11 Tips for Dropshipping Merchants

Oct 18, 2017

Dropshipping is an ideal business model for new online shop owners operating in the e-commerce industry. In recent years, with the rise of dropshipping companies, the search interest points in dropshipping have jumped to 89.

Dropshipping Business

According to Forrester, online sales will represent 17% of all US retail sales by 2022, which is up from an anticipated 12.7% in 2017. US online sales are expected to grow 13% year-over-year (YoY) in 2017.

To start a dropshipping business, you should set up your own ecommerce shop and reach out to suppliers who’ll take your orders and ship them to your customers.

Dropship merchants are considered high risk as they’re at a higher risk of incurring fraudulent activity. To open a merchant account for drop shipping, you should find a reputable credit card processor like emerchantbroker.com to apply to. EMB is the #1 high risk payment processor and a reputable business funding provider in the US.

Dropshipping Tips for Merchants

Here are 11 dropshipping tips you should know before you start your dropshipping business:

  1. Focus on Your Niche

Narrow your focus and decide what products to sell. This is the key to your success. Take into account your passions and industry trends. Analyze and evaluate the demand, competition, and market.

  1. Study Your Competitors

Learn from your competition. Look for fresh ideas, your competitors’ advertising efforts, or their social media messaging. This is important for future product ideas, positioning, branding, pricing, as well as understanding your potential audience.

  1. Work with the Right Supplier

Choose trustworthy and quality suppliers. Check all the details of suppliers. What products do they sell? What reviews do they have? Compare their product prices, and guarantees. See whether they offer epacket services.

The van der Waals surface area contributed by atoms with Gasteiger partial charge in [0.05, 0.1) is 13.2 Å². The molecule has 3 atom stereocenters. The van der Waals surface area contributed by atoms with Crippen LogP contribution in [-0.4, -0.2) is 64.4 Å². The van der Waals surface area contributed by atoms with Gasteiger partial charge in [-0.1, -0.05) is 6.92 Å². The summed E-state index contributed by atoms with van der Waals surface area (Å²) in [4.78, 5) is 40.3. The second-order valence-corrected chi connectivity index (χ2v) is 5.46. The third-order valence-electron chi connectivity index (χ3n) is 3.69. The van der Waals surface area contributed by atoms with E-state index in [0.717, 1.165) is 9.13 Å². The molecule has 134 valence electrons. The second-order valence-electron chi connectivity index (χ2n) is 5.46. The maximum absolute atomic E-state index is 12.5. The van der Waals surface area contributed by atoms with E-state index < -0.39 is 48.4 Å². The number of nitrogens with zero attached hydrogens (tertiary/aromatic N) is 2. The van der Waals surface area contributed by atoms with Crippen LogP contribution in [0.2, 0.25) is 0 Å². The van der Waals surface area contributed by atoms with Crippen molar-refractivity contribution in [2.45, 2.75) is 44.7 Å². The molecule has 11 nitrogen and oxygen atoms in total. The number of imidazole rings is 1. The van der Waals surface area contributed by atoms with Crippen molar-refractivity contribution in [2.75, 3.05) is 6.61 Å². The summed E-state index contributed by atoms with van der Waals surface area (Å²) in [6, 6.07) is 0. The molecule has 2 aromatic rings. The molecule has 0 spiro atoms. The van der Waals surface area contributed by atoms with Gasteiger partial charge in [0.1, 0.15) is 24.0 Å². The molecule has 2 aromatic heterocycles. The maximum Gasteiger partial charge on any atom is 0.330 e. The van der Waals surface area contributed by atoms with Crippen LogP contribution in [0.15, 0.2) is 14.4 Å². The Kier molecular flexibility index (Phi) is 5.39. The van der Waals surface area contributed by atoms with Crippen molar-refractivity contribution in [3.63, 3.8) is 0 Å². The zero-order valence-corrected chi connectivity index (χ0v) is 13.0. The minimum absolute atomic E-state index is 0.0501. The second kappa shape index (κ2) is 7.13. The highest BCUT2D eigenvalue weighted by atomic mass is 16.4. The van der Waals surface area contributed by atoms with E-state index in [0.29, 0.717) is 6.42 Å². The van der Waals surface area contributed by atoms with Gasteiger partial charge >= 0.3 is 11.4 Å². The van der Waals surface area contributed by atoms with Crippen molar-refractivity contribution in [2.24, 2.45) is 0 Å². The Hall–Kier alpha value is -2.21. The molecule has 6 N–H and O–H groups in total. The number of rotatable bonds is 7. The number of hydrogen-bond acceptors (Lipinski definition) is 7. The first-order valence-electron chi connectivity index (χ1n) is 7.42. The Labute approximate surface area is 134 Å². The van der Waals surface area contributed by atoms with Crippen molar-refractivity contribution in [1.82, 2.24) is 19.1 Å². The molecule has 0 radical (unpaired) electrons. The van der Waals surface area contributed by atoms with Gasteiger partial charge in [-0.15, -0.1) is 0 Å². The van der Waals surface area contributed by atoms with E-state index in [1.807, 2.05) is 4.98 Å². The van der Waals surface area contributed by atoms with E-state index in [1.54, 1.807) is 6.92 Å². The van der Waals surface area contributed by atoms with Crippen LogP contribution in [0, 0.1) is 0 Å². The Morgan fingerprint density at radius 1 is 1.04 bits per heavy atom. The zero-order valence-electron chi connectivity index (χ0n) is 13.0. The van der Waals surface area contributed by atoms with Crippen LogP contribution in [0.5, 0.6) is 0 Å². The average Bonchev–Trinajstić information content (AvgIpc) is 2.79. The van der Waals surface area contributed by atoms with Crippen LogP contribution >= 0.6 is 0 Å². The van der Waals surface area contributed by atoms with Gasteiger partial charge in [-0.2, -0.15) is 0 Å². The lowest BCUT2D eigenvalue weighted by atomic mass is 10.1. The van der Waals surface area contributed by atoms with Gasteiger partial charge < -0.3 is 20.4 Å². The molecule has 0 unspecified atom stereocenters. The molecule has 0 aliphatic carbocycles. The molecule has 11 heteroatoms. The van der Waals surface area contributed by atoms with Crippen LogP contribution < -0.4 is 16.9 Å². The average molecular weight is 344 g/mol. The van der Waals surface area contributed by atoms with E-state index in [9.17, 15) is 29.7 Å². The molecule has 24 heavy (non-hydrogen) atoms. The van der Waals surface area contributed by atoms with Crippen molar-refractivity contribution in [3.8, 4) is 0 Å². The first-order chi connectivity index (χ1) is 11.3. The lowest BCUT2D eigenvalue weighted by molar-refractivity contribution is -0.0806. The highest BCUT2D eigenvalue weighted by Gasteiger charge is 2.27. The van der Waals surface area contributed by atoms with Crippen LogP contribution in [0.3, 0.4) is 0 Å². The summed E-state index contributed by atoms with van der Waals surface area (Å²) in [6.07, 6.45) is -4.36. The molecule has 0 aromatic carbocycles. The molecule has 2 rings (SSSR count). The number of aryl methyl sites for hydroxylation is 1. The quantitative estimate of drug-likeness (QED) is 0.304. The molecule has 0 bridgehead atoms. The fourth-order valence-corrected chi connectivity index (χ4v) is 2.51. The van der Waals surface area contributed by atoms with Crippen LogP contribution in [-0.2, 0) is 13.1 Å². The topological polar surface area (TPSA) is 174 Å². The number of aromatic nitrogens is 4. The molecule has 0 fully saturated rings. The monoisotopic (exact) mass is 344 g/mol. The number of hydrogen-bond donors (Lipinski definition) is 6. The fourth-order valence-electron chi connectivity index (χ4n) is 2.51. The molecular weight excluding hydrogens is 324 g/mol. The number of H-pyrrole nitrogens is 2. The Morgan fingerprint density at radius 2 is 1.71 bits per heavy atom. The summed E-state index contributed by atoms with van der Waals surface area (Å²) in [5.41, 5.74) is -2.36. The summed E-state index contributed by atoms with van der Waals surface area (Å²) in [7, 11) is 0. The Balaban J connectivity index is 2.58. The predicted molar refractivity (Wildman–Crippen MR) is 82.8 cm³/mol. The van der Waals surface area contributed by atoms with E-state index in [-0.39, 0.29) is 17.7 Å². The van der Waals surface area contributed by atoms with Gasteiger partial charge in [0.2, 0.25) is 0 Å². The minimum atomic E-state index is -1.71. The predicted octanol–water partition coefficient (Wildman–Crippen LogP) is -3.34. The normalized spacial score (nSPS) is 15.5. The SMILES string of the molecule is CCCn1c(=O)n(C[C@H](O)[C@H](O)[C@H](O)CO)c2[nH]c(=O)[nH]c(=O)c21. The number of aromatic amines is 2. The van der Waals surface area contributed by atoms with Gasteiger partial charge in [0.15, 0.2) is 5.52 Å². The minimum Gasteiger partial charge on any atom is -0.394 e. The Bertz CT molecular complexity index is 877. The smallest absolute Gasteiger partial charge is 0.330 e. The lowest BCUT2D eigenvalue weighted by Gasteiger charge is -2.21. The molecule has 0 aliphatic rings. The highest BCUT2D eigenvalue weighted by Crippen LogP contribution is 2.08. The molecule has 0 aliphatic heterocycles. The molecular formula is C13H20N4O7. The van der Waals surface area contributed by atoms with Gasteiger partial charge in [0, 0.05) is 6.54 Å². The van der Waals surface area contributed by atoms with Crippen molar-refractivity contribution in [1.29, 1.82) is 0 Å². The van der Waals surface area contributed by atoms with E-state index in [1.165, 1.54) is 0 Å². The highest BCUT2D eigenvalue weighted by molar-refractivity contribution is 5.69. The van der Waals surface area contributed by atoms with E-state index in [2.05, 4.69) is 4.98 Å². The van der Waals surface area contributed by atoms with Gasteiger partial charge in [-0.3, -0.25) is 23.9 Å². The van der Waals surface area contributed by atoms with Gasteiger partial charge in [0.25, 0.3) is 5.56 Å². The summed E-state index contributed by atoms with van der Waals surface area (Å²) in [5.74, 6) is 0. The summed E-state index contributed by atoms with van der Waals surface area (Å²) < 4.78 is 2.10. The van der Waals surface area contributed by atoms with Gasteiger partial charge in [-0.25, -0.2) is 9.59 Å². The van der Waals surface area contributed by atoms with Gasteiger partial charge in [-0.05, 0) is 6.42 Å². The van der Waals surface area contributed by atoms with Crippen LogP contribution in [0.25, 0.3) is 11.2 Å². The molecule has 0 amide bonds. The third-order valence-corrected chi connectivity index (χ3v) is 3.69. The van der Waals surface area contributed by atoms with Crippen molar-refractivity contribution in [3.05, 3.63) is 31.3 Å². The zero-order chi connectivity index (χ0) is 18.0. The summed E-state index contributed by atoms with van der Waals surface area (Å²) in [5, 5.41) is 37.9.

1. Build Your Website

Pay attention to your home page. Make sure your website is correctly optimized for the user and SEO. Include good and error-free product descriptions, quality product photos, clear shipping and returns policies. Add trust badges to your site and/or checkout to improve the impression of your brand and build the trust.

  1. Focus on Generating Traffic

Be an excellent marketer and a master at using advertising. Don’t forget about offers and promotions. Use:

  • Google AdWords
  • Google PLA (Product Listing Ads)
  • Facebook Ads
  • Retargeting
  • Email offers to past customers
  • Niche blogs
  1. Register Your Business

Form and register your business with the proper government agencies. Dropshiping isn’t associated with only income taxes but also sales tax and sales tax exemption issues that must be addressed. Most suppliers will require an EIN (Employer Identification Number) and Sales Tax Exemption Permit.

  1. Secure a Dropship Agreement with Suppliers

Reach out to all the suppliers on the list you’ve compiled from your competitors. Call and email them. Launch dates and firm timelines. Decide on paying upfront or paying on terms.

  1. Take into Account the Numbers

Look at the following calculations: